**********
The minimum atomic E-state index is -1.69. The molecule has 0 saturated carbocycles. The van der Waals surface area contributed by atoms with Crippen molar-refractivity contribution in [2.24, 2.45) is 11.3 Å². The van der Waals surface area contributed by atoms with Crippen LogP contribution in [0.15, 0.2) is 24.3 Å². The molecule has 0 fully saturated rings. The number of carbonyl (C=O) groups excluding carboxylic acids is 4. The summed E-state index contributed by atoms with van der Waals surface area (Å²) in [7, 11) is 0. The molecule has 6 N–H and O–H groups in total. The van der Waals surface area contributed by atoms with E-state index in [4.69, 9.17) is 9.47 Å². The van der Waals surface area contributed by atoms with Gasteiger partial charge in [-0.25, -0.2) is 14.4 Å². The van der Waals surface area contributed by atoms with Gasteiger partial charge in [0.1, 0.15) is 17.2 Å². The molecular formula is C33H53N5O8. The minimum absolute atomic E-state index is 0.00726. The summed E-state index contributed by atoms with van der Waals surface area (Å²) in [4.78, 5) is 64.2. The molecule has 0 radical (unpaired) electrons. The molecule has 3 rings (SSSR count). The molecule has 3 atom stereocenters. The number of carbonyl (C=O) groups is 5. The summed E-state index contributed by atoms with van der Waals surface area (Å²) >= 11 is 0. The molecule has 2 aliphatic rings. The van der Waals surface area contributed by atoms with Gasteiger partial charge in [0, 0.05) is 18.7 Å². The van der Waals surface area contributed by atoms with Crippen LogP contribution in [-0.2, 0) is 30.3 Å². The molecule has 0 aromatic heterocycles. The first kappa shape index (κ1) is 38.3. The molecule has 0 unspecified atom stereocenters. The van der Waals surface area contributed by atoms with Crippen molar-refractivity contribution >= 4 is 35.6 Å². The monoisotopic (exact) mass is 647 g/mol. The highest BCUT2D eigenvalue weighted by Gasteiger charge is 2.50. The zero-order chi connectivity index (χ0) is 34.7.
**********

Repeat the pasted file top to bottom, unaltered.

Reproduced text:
The minimum atomic E-state index is -1.69. The molecule has 0 saturated carbocycles. The van der Waals surface area contributed by atoms with Crippen molar-refractivity contribution in [2.24, 2.45) is 11.3 Å². The van der Waals surface area contributed by atoms with Crippen LogP contribution in [0.15, 0.2) is 24.3 Å². The molecule has 0 fully saturated rings. The number of carbonyl (C=O) groups excluding carboxylic acids is 4. The summed E-state index contributed by atoms with van der Waals surface area (Å²) in [7, 11) is 0. The molecule has 6 N–H and O–H groups in total. The van der Waals surface area contributed by atoms with E-state index in [4.69, 9.17) is 9.47 Å². The van der Waals surface area contributed by atoms with Gasteiger partial charge in [-0.25, -0.2) is 14.4 Å². The van der Waals surface area contributed by atoms with Gasteiger partial charge in [0.1, 0.15) is 17.2 Å². The molecular formula is C33H53N5O8. The minimum absolute atomic E-state index is 0.00726. The summed E-state index contributed by atoms with van der Waals surface area (Å²) in [4.78, 5) is 64.2. The molecule has 0 radical (unpaired) electrons. The molecule has 3 rings (SSSR count). The molecule has 3 atom stereocenters. The number of carbonyl (C=O) groups is 5. The summed E-state index contributed by atoms with van der Waals surface area (Å²) >= 11 is 0. The molecule has 2 aliphatic rings. The van der Waals surface area contributed by atoms with Gasteiger partial charge in [0, 0.05) is 18.7 Å². The van der Waals surface area contributed by atoms with Crippen LogP contribution in [-0.2, 0) is 30.3 Å². The molecule has 0 aromatic heterocycles. The first kappa shape index (κ1) is 38.3. The molecule has 0 unspecified atom stereocenters. The van der Waals surface area contributed by atoms with Crippen molar-refractivity contribution >= 4 is 35.6 Å². The monoisotopic (exact) mass is 647 g/mol. The highest BCUT2D eigenvalue weighted by Gasteiger charge is 2.50. The zero-order chi connectivity index (χ0) is 34.7.